How hard was it to become a Hero of the Soviet Union?

Nikita Khrushchev, First Secretary of the Soviet Communist Party's Central Committee, and pilots-cosmonauts Yuri Gagarin, Pavel Popovich and Valentina Tereshkova.

Nikita Khrushchev, First Secretary of the Soviet Communist Party's Central Committee, and pilots-cosmonauts Yuri Gagarin, Pavel Popovich and Valentina Tereshkova.

Vasily Malyshev/Sputnik
A total of 12,777 people were awarded the title Hero of the Soviet Union — two of them no fewer than four times.

To become a Hero of the Soviet Union was the highest honor that any Soviet citizen could aspire to. Along with this title (which was established in 1934), the recipient was also conferred with the Order of Lenin and an honorary certificate.

Pilot Lyapidevsky, Hero of the Soviet Union, participated in saving the Chelyuskin expedition.

1939 saw the introduction of a special distinctive medal to accompany the award, known as the Golden Star. Interestingly, the original inscription on the back sounded like “Hero of the SS” (SS being the abbreviation for Sovietsky Soyuz (Soviet Union)). However, the unfortunate association with the infamous Nazi organization meant that the wording was later changed to “Hero of the USSR.”

The first Heroes of the USSR were seven pilots who rescued the passengers of the steamboat Chelyuskin. The ship was crushed by icepacks and sank in the Chukchi Sea on Feb. 13, 1934. As a result, 104 people became trapped on a large ice floe, including women and children. During the course of two months, the pilots made 23 flights, saving all the passengers from a dreadful fate.

In the 1930s, when aviation was advancing in leaps and bounds, pilots were awarded the title more often than others. They were forever setting new world speed records and making previously unimaginable non-stop flights (in July 1936, for example, Valery Chkalov and crew covered almost the entire territory of the Soviet Union in 56 hours aboard an ANT-25 aircraft). Of the 60 Soviet Heroes of the Spanish Civil War, 54 were pilots.

Alexander Balyakov (L), Valery Chkalov and Georgy Baydukov.

Yet it was not only military personnel who were recognized by the Soviet state. For instance, the title was also awarded to the scientists of the first Soviet polar research drifting station North Pole-1, who spent 274 days drifting on an ice floe in the Arctic Ocean.

During the Red Army’s short but bloody Winter War against Finland, more than 400 servicemen were awarded the title of Hero of the Soviet Union. Some tried to take advantage of the situation in which awards were frequent with no background checks. One scheming individual, in particular, tried to receive it without spending a single day in the army. Using false documents, fraudster and criminal Valentin Purgin, having already lied his way into a job as a war correspondent, managed to have himself awarded the Hero title for a feat that he never committed. However, the deception was soon uncovered, and the “hero” was duly shot, whereafter the verification process was tightened.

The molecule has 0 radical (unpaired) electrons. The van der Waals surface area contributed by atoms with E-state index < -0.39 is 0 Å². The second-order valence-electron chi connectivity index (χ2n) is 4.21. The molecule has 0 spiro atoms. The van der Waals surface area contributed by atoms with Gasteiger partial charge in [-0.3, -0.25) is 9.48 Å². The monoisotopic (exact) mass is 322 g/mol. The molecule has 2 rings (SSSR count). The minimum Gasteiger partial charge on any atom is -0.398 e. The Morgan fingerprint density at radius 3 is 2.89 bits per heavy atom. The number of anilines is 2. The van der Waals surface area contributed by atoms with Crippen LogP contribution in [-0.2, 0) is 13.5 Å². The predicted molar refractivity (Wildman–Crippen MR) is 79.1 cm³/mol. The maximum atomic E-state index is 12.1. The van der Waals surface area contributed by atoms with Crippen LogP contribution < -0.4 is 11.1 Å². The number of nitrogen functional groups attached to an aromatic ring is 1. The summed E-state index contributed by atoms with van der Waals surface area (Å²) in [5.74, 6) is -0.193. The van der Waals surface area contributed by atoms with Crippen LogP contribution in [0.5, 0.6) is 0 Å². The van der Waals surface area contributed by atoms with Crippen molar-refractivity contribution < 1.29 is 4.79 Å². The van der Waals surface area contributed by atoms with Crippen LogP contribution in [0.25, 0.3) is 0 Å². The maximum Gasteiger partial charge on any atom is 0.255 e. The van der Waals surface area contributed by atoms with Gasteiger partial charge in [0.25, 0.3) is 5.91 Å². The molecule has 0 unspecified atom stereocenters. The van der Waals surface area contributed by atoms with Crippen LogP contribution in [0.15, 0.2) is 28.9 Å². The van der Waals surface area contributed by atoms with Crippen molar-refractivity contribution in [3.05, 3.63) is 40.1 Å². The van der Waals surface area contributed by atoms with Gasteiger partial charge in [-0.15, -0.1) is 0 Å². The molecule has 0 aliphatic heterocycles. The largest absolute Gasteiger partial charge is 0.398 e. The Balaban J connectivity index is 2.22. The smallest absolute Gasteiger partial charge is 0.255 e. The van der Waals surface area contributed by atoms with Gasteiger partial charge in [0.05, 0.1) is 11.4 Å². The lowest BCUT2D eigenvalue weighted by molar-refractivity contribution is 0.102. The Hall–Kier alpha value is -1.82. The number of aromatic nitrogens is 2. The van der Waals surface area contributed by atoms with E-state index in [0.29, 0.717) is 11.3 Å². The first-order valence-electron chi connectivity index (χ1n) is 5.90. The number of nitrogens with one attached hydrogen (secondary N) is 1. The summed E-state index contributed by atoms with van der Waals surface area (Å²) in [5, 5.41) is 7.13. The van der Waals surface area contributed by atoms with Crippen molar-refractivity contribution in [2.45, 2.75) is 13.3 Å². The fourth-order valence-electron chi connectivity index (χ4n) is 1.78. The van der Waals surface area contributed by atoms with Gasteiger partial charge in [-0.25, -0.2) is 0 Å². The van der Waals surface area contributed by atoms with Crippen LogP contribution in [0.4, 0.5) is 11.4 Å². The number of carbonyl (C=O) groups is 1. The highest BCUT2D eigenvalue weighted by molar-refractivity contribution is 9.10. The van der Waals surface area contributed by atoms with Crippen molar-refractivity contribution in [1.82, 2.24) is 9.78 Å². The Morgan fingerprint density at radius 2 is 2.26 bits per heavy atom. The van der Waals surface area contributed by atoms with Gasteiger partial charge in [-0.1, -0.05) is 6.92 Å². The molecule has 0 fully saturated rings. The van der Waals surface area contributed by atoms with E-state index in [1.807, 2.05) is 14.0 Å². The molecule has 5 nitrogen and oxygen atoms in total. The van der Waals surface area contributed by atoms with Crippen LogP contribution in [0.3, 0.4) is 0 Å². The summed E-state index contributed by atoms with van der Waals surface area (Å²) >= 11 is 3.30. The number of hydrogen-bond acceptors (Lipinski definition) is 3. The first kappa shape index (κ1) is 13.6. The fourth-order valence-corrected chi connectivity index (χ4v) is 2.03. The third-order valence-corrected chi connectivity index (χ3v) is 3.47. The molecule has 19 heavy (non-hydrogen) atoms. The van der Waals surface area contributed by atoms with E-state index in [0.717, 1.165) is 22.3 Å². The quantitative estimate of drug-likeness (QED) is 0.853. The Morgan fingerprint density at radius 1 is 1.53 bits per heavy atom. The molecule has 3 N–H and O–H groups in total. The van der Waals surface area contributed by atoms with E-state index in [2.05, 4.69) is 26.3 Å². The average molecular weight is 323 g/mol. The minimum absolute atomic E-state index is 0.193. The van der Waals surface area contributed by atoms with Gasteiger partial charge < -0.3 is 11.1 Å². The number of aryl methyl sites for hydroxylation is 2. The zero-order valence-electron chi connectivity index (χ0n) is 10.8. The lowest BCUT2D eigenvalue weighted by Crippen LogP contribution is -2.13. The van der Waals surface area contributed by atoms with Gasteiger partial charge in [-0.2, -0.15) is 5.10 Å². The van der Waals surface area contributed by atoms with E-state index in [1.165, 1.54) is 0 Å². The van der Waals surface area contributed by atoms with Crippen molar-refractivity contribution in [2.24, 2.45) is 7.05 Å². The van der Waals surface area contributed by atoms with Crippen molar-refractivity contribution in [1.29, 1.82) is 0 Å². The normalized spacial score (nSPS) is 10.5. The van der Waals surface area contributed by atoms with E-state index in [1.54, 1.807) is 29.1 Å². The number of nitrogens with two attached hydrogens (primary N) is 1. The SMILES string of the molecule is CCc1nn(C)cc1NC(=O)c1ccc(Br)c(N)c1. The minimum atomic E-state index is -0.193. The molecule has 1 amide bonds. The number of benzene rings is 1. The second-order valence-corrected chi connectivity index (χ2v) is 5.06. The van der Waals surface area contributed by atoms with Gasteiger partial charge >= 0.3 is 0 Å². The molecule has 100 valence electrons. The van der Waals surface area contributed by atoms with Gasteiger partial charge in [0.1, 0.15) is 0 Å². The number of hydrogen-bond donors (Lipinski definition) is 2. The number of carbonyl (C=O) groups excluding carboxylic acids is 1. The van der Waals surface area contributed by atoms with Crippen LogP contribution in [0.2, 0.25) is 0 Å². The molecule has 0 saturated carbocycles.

Valentin Purgin.

More than 90% of all awards of the title Hero of the Soviet Union were made during the Great Patriotic War against Nazi Germany and its allies — 11,657 men and women in all. Once again, pilots ruled the roost: the first Heroes were fighter pilots on the Northern Front, who, lacking firepower, resorted to ramming enemy aircraft out of the sky. They were followed by border guards, infantrymen, tank crews, other troops, and also partisans.

Soviet ace Ivan Kozhedub.

Throughout the award’s existence, 154 people became two-time Heroes of the Soviet Union. Just three were awarded the title three times: World War II aces and later air marshals Ivan Kozhedub and Alexander Pokryshkin, and Marshal of the Soviet Union Semyon Budyonny. And only two individuals received the Golden Star on four occasions: Marshal Georgy Zhukov and General Secretary of the CPSU Central Committee Leonid Brezhnev.

Leonid Brezhnev.

It was not enough to simply receive the highest award — recipients had to earn the right to keep it. As such, 72 people were stripped of their Hero title. Some, despite having carried out a great act of bravery, later switched to the enemy side in captivity; others in the post-war period went down a criminal path, becoming robbers, murderers, and rapists.

Sergeant Vasily Grigin was stripped of his Hero title because of malicious hooliganism, theft and inflicting grievous bodily harm.

Not only Soviet citizens could become Heroes of the USSR. French pilots of the Normandy-Niemen fighter squadron and soldiers of the Polish and Czechoslovak units (formed in the Soviet Union and deployed against the Nazis on the Eastern Front) were awarded the top honor. The Golden Star was also presented to leaders of Soviet-friendly countries. But the largest group of awardees in the post-war period were astronauts, including a good few foreigners who flew on Soviet spacecraft under the Interkosmos program.

Nikita Khrushchev (R), Yuri Gagarin (L), Pavel Popovich and Valentina Tereshkova.

The last Hero of the Soviet Union was 3rd Rank Captain Leonid Solodkov, who was decorated for “courage and heroism” in the testing of new diving equipment. The decree was signed on Dec. 24, 1991, two days before the USSR officially ceased to exist. Due to bureaucratic delays, Solodkov received the award in January the following year. At the presentation ceremony, deeming the customary phrase “I serve the Soviet Union!” to be somewhat inappropriate in the circumstances, he simply said: “Thank you.”

Hero of the Soviet Union Leonid Solodkov.

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